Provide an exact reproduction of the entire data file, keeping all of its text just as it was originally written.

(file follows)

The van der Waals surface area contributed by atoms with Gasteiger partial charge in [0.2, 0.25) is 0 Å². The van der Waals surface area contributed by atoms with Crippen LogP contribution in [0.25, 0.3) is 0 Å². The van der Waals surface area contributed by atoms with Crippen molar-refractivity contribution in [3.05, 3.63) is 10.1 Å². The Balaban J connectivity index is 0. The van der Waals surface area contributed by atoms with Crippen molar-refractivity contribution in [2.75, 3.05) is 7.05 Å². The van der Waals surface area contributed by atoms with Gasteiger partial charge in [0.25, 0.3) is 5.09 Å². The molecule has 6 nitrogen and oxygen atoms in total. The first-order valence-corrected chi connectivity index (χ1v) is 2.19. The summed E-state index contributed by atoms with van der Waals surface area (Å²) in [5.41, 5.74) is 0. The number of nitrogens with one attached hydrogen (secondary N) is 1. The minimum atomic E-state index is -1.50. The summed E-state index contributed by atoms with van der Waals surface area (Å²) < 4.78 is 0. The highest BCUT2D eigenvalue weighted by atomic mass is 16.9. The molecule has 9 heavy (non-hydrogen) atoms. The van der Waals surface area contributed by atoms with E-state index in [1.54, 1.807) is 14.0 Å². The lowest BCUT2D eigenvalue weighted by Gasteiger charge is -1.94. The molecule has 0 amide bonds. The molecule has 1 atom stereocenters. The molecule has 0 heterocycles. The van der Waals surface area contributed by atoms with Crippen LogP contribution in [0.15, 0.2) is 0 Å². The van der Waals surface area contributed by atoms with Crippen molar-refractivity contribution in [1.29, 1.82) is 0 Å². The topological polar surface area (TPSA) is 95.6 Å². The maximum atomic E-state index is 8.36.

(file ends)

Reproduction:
The van der Waals surface area contributed by atoms with Gasteiger partial charge in [0.2, 0.25) is 0 Å². The van der Waals surface area contributed by atoms with Crippen LogP contribution in [0.25, 0.3) is 0 Å². The van der Waals surface area contributed by atoms with Crippen molar-refractivity contribution in [3.05, 3.63) is 10.1 Å². The Balaban J connectivity index is 0. The van der Waals surface area contributed by atoms with Crippen molar-refractivity contribution in [2.75, 3.05) is 7.05 Å². The van der Waals surface area contributed by atoms with Gasteiger partial charge in [0.25, 0.3) is 5.09 Å². The molecule has 6 nitrogen and oxygen atoms in total. The first-order valence-corrected chi connectivity index (χ1v) is 2.19. The summed E-state index contributed by atoms with van der Waals surface area (Å²) in [5.41, 5.74) is 0. The number of nitrogens with one attached hydrogen (secondary N) is 1. The minimum atomic E-state index is -1.50. The summed E-state index contributed by atoms with van der Waals surface area (Å²) < 4.78 is 0. The highest BCUT2D eigenvalue weighted by atomic mass is 16.9. The molecule has 9 heavy (non-hydrogen) atoms. The van der Waals surface area contributed by atoms with E-state index in [1.54, 1.807) is 14.0 Å². The lowest BCUT2D eigenvalue weighted by Gasteiger charge is -1.94. The molecule has 0 amide bonds. The molecule has 1 atom stereocenters. The molecule has 0 heterocycles. The van der Waals surface area contributed by atoms with Crippen LogP contribution in [0.15, 0.2) is 0 Å². The van der Waals surface area contributed by atoms with Crippen molar-refractivity contribution in [1.29, 1.82) is 0 Å². The topological polar surface area (TPSA) is 95.6 Å². The maximum atomic E-state index is 8.36.